New truck wash to plug 1000-kilometre gap

Government announces Broken Hill as one of 26 new truck wash sites in NSW


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Barwon MP Kevin Humphries, roads Minister Melinda Pavey, Pastoralists Association of West Darling president Lachlan Gall and Broken Hill operator Gary Radford

Barwon MP Kevin Humphries, roads Minister Melinda Pavey, Pastoralists Association of West Darling president Lachlan Gall and Broken Hill operator Gary Radford

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It's a long way between truck washes in the Far West - but not for much longer.

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FROM Broken Hill, it’s a 325 kilometer trip west – or a 750 kilometre trip east – for the nearest truck wash. 

That’s about to change.

State roads minister Melinda Pavey announced there had been 26 successful applicants for the $10 million Fixing Country Truck Washes program – with $700,000 to be spent on one for the Silver City. 

Other truck washes unveiled today included Cobar, Barellan Road at Narrandera, as well as the Cootamundra and Cowra saleyards. Tenterfield was also announced last month, while Walcha, the Upper Hunter, Singleton and the Liverpool Plains will also get one.

Truck wash facilities provide a stopover point for drivers doing long distance hauls and promote good biosecurity and weed management. 

Government also estimates for every minute a B-Double cuts down on travel time, $1 is saved. 

The cash drop was applauded by the Pastoralists Association of West Darling, who Barwon MP Kevin Humpries credited as initially raising the issue through the old Rural Lands Protection Board. 

Mr Humphries said having a stopover point at Broken Hill would help greatly as producers continue to restock across northern NSW and southern Queensland.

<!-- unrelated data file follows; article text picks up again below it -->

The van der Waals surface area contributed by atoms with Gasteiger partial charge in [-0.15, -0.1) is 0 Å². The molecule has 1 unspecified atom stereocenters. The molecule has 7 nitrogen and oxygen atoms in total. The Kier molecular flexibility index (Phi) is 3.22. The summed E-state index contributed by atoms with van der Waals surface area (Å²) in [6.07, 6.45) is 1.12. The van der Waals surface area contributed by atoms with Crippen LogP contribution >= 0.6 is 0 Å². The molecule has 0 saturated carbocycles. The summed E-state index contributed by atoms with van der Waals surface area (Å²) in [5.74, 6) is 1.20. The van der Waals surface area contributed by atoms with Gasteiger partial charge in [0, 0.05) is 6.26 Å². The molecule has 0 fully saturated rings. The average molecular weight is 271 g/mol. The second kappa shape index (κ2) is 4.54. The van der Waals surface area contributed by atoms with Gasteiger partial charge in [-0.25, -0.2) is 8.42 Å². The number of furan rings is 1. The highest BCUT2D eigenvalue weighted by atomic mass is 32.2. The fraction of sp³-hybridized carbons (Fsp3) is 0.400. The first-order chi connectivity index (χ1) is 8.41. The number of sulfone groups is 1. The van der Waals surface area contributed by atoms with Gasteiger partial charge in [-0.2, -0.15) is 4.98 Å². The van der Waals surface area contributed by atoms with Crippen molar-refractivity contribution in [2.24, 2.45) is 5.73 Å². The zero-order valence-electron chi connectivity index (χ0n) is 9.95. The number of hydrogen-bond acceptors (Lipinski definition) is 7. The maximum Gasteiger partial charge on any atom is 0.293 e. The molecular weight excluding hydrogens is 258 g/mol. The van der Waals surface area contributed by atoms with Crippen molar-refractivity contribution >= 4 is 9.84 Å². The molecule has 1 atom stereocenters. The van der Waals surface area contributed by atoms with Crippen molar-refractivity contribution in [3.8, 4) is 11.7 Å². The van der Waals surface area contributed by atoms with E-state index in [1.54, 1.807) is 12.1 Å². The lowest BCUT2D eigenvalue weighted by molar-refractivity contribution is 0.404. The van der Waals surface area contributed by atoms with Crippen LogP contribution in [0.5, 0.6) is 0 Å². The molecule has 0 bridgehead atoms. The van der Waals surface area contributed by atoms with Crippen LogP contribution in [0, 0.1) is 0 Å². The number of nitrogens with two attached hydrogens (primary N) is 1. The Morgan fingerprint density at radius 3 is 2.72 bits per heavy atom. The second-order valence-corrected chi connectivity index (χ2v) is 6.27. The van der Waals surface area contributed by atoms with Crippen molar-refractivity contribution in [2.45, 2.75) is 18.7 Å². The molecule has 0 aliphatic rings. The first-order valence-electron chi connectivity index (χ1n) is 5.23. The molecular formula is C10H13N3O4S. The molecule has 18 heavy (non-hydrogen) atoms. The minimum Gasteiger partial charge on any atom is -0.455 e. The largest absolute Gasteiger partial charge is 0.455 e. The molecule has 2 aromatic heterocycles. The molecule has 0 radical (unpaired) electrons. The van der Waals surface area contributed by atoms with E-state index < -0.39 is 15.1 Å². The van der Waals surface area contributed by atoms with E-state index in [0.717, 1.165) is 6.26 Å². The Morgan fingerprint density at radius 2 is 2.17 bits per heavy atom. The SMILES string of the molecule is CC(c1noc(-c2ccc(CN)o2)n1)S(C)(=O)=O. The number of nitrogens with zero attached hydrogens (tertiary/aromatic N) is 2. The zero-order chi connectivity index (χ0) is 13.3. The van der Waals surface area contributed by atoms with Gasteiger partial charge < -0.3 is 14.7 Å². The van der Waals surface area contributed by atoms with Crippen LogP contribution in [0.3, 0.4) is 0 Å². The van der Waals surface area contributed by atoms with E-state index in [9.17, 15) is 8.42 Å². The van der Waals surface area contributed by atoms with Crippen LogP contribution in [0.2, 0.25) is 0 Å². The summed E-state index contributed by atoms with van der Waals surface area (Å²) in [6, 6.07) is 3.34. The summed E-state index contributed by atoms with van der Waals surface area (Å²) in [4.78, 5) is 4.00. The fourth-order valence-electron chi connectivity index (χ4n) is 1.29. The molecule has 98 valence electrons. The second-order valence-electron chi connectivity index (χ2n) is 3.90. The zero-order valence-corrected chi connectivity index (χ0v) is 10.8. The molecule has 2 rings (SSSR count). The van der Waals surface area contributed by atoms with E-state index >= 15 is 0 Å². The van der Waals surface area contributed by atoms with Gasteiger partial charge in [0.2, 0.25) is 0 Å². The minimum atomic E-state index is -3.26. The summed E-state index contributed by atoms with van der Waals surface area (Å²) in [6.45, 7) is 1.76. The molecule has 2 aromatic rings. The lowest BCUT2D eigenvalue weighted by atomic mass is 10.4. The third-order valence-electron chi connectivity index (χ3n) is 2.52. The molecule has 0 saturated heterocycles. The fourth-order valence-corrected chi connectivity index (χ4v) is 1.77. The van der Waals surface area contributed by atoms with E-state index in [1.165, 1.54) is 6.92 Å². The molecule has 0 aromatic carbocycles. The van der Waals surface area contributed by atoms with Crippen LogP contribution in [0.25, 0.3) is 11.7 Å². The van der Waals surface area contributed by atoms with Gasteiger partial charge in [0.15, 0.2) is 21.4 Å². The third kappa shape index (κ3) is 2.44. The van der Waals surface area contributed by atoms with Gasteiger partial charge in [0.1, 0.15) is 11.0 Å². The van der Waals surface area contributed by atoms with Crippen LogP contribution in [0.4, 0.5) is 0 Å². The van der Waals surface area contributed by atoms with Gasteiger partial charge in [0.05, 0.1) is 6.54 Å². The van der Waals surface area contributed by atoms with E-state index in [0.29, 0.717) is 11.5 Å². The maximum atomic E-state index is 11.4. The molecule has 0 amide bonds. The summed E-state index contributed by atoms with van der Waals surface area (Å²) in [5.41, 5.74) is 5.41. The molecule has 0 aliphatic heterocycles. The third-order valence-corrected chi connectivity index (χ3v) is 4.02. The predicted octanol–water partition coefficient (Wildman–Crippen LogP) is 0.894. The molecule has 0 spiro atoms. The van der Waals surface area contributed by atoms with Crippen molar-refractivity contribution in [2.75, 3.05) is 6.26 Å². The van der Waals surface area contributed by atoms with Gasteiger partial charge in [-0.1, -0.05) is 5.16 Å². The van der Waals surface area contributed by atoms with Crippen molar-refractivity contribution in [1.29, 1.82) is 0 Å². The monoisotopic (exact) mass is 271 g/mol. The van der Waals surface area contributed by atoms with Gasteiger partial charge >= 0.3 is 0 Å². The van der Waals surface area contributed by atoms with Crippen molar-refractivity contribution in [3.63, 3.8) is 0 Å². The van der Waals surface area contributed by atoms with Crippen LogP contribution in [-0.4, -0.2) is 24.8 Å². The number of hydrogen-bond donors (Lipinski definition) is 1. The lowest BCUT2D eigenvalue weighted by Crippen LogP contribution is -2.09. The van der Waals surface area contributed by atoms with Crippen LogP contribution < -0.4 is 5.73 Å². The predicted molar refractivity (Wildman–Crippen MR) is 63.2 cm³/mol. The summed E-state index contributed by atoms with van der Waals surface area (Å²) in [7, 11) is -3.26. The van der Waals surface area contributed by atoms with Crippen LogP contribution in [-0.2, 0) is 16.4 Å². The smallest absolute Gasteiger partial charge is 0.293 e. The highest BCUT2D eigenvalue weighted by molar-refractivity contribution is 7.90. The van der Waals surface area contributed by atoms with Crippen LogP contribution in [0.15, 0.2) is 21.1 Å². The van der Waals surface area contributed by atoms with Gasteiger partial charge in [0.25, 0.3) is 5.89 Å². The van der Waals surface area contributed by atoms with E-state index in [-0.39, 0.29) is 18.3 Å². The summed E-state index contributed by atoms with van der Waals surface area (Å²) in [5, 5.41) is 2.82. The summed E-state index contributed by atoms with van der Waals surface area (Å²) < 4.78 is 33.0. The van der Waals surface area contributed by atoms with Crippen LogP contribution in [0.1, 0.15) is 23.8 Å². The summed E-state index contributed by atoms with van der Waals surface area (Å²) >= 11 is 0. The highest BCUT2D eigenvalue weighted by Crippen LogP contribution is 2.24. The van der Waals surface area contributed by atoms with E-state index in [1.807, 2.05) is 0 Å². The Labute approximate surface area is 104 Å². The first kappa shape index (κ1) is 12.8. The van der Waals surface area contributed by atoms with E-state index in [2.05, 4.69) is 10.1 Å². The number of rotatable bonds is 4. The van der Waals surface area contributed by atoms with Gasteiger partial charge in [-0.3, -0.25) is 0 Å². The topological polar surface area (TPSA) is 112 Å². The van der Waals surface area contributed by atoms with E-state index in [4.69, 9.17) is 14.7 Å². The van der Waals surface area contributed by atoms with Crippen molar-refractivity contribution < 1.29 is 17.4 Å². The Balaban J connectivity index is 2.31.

Truck washes are a environmental boon as well, as they promotes better disposal and re-use of water used to clean vehicles. 

Pastoralist Association of West Darling president Lachlan Gall said transporters generally needed to wash their vehicle trays out after every trip. 

“This (funding) is certainly welcome. It’s a tremendous inconvenience to go 325 kilometres for livestock transporters to wash their crates out,” he said.

“It will also help, heaven forbid, (in the event) that we have a disease outbreak.” 

At Broken Hill, speaking at the NSW Nationals annual conference, Minister Pavey said the focus was on key routes where current washing facilities aren’t up to scratch.

Minister Pavey said while the program had been long in gestation, it would now deliver productivity and environmental gains. 

“(It) will help to build a strong, reliable freight transport network by focusing on hotspots where truck washing facilities and effluent disposal don’t currently meet the needs of truck operators, especially livestock carriers,” Mrs Pavey said.

“This is an essential industry to the state’s economy and I’m delighted with the local government projects that have been successful.”

The $10 million program is a joint state-federal initiative, with $5 million contributions from each. 

All successful applicants will be advised on the next steps for obtaining the funds.

Successful projects will be release in consultation and collaboration with local councils.

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